About 50 people converged on Tuesday afternoon July 17 along Route 29 in Montgomery County near the Graterford State Prison to declare their opposition to the building of more prisons and the expansion of existing prisons like Graterford in the Commonwealth of Pennsylvania. Graterford is already a massive institution.
by John Grant
The theme of the demonstration was Jobs Not Jails and Schools Not Prisons. Specifically, there was the $685 million sought by the Corbett administration in Harrisburg for over 8,000 new prison beds in the state -- this at a time many citizens feel the state should be re-evaluating things like the dismally failed Drug War and clearing inmates out of its prisons, thus saving the taxpayer money and re-directing funds to more beneficial areas.
The main group organizing the demonstration was Decarcerate PA, a coalition of organizations and citizens fed up with the trend that emphasizes more prisons while things like education and health care get squeezed and cut to the bone.
Organizers said this effort was an experiment, since no one had ever mounted a demonstration in the area of Graterford Prison, a massive complex in Montgomery County west of Philadelphia. The area is pretty conservative. So the demonstrators were cautious.
The intersection off Route 29 for the Graterford Prison entrance road was well covered with about ten state police officers milling around and waiting. This reporter arrived a little early and, planning to walk over to speak with the police, parked in the tavern parking lot across from the entrance. But within 20 seconds, two state troopers were at my window. We were politely told the owner of the tavern did not want the likes of us in his lot.
The troopers told us there was a parking lot a half mile away where demonstrators could park and collect. In modern police parlance, that meant that lot was designated to be the "free speech zone" for the afternoon.
As Decarcerate PA folks arrived and the crowd grew in the blazing heat of the parking lot, it was decided the group would march single file toward the Graterford entrance. Immediately, a state police car with lights flashing met the group and stopped it.
by John Grant
Trooper Furlong, in the photo above, did the talking, and he was very polite and friendly. He said all the businesses in the vicinity of the Graterford entrance had been polled and no one wanted the demonstrators on their private property. The entrance intersection is, indeed, a pretty tight spot.
by John Grant
So the group set up shop on the grass along Route 29 by the Perkiomen Valley High School parking lot. It sloped upward like an amphitheater and was a great place visually for cars passing by to see the signs and demonstrators.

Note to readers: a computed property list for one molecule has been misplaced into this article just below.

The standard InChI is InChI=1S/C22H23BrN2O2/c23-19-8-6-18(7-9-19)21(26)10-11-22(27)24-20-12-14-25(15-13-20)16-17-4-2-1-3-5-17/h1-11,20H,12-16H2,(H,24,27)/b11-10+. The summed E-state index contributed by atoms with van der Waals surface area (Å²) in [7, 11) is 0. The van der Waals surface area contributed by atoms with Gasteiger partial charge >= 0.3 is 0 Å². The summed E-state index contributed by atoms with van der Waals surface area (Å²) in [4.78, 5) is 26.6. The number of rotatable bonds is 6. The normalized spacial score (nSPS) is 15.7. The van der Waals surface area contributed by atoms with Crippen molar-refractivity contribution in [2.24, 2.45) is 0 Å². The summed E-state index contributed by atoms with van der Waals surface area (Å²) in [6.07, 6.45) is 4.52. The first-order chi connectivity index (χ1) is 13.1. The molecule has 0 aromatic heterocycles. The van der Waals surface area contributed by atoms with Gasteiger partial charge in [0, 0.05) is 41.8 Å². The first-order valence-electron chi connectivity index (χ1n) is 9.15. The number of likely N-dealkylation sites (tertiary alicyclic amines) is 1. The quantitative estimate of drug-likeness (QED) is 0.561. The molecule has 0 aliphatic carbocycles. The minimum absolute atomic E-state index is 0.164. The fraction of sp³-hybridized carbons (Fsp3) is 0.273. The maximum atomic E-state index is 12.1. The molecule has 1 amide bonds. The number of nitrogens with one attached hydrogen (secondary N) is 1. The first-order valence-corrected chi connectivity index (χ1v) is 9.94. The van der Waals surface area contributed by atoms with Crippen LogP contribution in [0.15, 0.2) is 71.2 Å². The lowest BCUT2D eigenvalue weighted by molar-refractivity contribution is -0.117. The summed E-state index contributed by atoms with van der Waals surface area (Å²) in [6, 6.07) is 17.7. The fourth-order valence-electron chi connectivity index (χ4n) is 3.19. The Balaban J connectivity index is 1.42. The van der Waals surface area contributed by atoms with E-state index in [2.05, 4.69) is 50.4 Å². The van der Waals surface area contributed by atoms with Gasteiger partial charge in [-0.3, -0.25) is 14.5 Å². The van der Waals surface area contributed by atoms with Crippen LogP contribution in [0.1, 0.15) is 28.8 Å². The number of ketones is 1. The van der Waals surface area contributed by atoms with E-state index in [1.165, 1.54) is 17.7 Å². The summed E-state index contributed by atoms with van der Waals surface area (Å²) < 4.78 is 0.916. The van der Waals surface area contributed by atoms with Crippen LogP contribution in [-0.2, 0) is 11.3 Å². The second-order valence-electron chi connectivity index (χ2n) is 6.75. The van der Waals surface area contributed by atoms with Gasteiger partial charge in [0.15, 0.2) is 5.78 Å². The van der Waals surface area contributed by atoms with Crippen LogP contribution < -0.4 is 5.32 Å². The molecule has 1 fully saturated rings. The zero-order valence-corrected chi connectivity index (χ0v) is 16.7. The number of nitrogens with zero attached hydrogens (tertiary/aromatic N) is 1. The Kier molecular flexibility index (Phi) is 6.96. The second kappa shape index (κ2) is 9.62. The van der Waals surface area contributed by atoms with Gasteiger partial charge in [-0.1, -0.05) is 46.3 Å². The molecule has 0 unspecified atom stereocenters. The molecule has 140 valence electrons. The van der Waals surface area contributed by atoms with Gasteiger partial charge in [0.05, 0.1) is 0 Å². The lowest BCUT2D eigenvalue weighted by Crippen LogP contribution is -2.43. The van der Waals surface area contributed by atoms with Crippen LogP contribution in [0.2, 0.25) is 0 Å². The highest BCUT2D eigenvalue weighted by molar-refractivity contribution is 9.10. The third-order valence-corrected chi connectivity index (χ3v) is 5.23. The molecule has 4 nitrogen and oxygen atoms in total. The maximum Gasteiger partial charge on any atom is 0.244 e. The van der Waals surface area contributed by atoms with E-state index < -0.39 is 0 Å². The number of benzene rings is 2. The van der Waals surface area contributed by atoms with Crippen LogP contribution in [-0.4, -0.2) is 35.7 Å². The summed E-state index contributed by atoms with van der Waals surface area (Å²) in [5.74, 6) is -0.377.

Here, the police were very professional. Technically, they said, the grass was Perkiomen Valley property and therefore "private" or at least not "public" enough for the group to remain there. For some reason, the designated area across from the fire station was public enough; it was Township Property.
So it was a bit confusing what was private property and what was public property and where one could exercise ones First Amendment rights. Just as an example, I pay thousands of dollars annually to another Montgomery County very public school district. So the police wisely let the matter go and demonstrators waved their signs and used a bullhorn to broadcast their views about building more prisons while cutting funding for education. This crowd felt education was a good investment in America's future strength and that the last thing we need -- like a hole in the head -- was even more expensive, cash-cow prisons into which judges will be encouraged to send men and women at a rate of $40 to $50,000 a year of citizen tax resources.
The reactions of drivers and passengers in cars passing the demonstration was mixed. Some tooted their horns and gave thumbs up. And as was expected, there was the usual car that whizzed by with a voice screaming, "Get a job!" or "Go home!" Which is interesting since all the demonstrators thought jobs was a good idea. A few drive-bys, of course, flipped the bird. And, finally, there were the usual patriots who felt an NRA bumper sticker made them better Americans than those beside the road advocating for more resources for education.
On a sober note, it's likely many Graterford guards and employees live in the area. They had surely heard of the demonstration, and some of them may have been driving by. For prison guards -- or corrections officers -- the issue can be a personal one, a matter of a job and a livelihood. No one should take that lightly.